|Tax Planning Tips: Auto Insurance|
It's no secret that auto insurance can safeguard your assets
and provide you with peace of mind. But did you know that auto insurance may
also benefit you at tax time? Certain insurance-related costs can be deducted
on your individual federal income tax return. You'll need to know what can be
deducted, and how insurance reimbursements can affect those deductions.
You can't deduct your auto insurance premiums if you
use your car only for personal purposes
If you use your motor vehicle only for personal purposes
(like most people), you can't deduct your auto insurance premiums on your tax
If you use your car for business purposes, you may be
able to deduct some car-related expenses, including insurance premiums
Whether you're self-employed or an employee, you may be able
to deduct certain car-related expenses if you use your car for business
purposes. However, if you use your car on business and your employer fully
reimburses you for your expenses, you can't deduct those expenses. If you use
your car for both personal and business reasons, you can deduct only that
portion of your car expenses that can be traced to business use. (For
individual taxpayers, commuting to work normally doesn't qualify as business
At tax time, you take your deduction as a miscellaneous
itemized deduction. Miscellaneous itemized deductions are deductible only to
the extent that they total more than 2 percent of your adjusted gross income
(AGI). So, if 2 percent of your AGI equals $2,000 and your total miscellaneous
itemized deductions (including business-related auto expenses) only come to
$1,900, you won't be able to deduct your auto expenses on your tax return.
There are two methods for calculating auto expense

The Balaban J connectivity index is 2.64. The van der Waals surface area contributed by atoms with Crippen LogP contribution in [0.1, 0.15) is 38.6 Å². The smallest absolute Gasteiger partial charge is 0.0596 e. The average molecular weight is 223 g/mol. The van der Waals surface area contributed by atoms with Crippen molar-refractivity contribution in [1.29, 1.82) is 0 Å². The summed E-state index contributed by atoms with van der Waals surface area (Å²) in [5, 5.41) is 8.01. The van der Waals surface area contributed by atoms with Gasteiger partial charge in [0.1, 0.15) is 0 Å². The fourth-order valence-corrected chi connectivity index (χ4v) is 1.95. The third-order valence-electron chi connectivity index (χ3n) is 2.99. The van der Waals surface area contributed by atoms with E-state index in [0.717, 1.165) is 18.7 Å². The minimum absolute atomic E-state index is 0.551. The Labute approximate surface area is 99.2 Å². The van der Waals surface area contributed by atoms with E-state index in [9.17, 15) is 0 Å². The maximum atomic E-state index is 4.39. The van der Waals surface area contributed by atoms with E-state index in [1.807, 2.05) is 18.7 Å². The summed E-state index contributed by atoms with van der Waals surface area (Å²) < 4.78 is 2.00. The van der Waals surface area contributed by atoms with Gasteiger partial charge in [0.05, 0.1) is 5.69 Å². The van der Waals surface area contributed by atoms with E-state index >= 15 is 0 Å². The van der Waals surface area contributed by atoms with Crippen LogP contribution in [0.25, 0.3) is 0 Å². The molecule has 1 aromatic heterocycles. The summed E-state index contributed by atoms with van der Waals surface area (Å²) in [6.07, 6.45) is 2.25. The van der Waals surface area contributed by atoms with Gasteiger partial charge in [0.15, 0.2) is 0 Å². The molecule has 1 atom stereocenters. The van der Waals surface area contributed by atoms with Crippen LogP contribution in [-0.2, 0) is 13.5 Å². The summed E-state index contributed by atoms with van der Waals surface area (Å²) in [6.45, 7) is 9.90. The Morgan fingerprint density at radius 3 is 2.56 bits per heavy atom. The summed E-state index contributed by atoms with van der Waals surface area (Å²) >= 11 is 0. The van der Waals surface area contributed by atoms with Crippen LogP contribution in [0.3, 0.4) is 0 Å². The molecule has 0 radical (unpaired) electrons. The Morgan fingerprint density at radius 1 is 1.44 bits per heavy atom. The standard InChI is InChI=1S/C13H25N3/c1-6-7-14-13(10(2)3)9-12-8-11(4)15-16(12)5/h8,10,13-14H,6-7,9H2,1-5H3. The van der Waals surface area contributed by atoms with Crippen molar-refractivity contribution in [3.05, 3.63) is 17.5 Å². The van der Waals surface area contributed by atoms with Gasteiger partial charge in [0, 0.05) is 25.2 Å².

deductions--the standard mileage allowance and the actual expenses method:
Standard mileage allowance: If you own or lease a car and
are not reimbursed for the business use of your vehicle, you may be able to
calculate your deduction using the standard mileage rate.
Several requirements apply, however. You can also deduct the cost of
business-related tolls and parking (but not commuting-related tolls and
Actual expenses method: You may be able to deduct the
actual cost of using your vehicle for business. Your business expenses can
include depreciation, tolls, parking fees, insurance premiums, repairs, gas and
oil, rental fees, lease fees, excise taxes, and garage rental fees (to the
extent that the costs were related to business and not your personal use).
No matter which method you use, the IRS requires that you
keep careful records of your business travel, including the dates you used your
car, the number of miles driven, and the reason for the travel on
If your car is stolen or damaged, you may be able to
claim a theft or casualty loss deduction
If your car is stolen, damaged, or destroyed in an accident
or by an act of nature (e.g., fallen tree, flood), you may be able to claim a
theft or casualty loss tax deduction if your auto insurance coverage does not
completely reimburse you for your loss. (A casualty is the damage, destruction,
or loss of property resulting from an identifiable event that is sudden,
unexpected, or unusual.)
For individual taxpayers, the casualty and theft deduction
is an itemized deduction that is subject to two limitations. First of all, you
can't deduct the first $100 of any loss. So, if your $99 used radio is stolen
from your car, you're out of luck (at least in terms of a deduction). Second,
even if your loss exceeds $100, you can only deduct casualty and theft losses
if the total amount you lost in the year (after the $100 per casualty
threshold) exceeds 10 percent of your AGI.
You must file federal Form 1040 and itemize your deductions
on Schedule A to claim a casualty or theft loss deduction. Use Form 4684 to
figure the amount of your deduction, and consult a tax professional if you need
If you're reimbursed for your loss, you must subtract the
reimbursement when calculating your loss. In other words, you do not have a
casualty or theft loss to the extent you are reimbursed. If your property is
covered by insurance, you should file a timely insurance claim for
reimbursement of your loss. Otherwise, you may not be able to deduct your loss.
Generally, you must also file a police report for any theft losses.
What about auto insurance deductibles?
Auto insurance protection does not begin until the
deductible has been satisfied. So, if you have an auto insurance policy with a
$500 collision deductible and you get into an accident, you'd have to cover the
first $500 of your loss out of pocket. At tax time, though, this deductible may
be written off on your tax return (subject to the $100 and 10 percent rules) as
a casualty loss if you meet all necessary requirements. However, you can't
deduct a casualty loss involving a car accident if your willful negligence or
willful act caused the accident.